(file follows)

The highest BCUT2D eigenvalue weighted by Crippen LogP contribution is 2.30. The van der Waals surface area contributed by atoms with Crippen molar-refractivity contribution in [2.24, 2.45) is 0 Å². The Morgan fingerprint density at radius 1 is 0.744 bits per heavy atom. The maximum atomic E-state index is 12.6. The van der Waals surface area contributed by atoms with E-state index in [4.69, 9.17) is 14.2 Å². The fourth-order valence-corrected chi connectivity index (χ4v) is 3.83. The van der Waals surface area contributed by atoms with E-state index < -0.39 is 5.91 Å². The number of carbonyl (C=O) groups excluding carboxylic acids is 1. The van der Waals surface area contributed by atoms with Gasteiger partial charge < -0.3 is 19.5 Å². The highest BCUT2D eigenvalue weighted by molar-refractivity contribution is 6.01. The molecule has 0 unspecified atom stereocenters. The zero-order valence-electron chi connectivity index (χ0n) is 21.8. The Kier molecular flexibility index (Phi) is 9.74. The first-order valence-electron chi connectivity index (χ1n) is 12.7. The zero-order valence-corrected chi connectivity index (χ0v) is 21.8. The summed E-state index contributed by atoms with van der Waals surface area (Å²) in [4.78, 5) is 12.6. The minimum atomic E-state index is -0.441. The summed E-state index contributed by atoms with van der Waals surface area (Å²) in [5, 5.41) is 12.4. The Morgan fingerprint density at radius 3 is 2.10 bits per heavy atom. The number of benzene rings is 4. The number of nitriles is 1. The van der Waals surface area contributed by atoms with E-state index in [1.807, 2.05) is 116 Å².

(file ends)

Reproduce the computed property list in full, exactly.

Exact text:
The highest BCUT2D eigenvalue weighted by Crippen LogP contribution is 2.30. The van der Waals surface area contributed by atoms with Crippen molar-refractivity contribution in [2.24, 2.45) is 0 Å². The Morgan fingerprint density at radius 1 is 0.744 bits per heavy atom. The maximum atomic E-state index is 12.6. The van der Waals surface area contributed by atoms with E-state index in [4.69, 9.17) is 14.2 Å². The fourth-order valence-corrected chi connectivity index (χ4v) is 3.83. The van der Waals surface area contributed by atoms with E-state index < -0.39 is 5.91 Å². The number of carbonyl (C=O) groups excluding carboxylic acids is 1. The van der Waals surface area contributed by atoms with Gasteiger partial charge < -0.3 is 19.5 Å². The highest BCUT2D eigenvalue weighted by molar-refractivity contribution is 6.01. The molecule has 0 unspecified atom stereocenters. The zero-order valence-electron chi connectivity index (χ0n) is 21.8. The Kier molecular flexibility index (Phi) is 9.74. The first-order valence-electron chi connectivity index (χ1n) is 12.7. The zero-order valence-corrected chi connectivity index (χ0v) is 21.8. The summed E-state index contributed by atoms with van der Waals surface area (Å²) in [4.78, 5) is 12.6. The minimum atomic E-state index is -0.441. The summed E-state index contributed by atoms with van der Waals surface area (Å²) in [5, 5.41) is 12.4. The Morgan fingerprint density at radius 3 is 2.10 bits per heavy atom. The number of benzene rings is 4. The number of nitriles is 1. The van der Waals surface area contributed by atoms with E-state index in [1.807, 2.05) is 116 Å².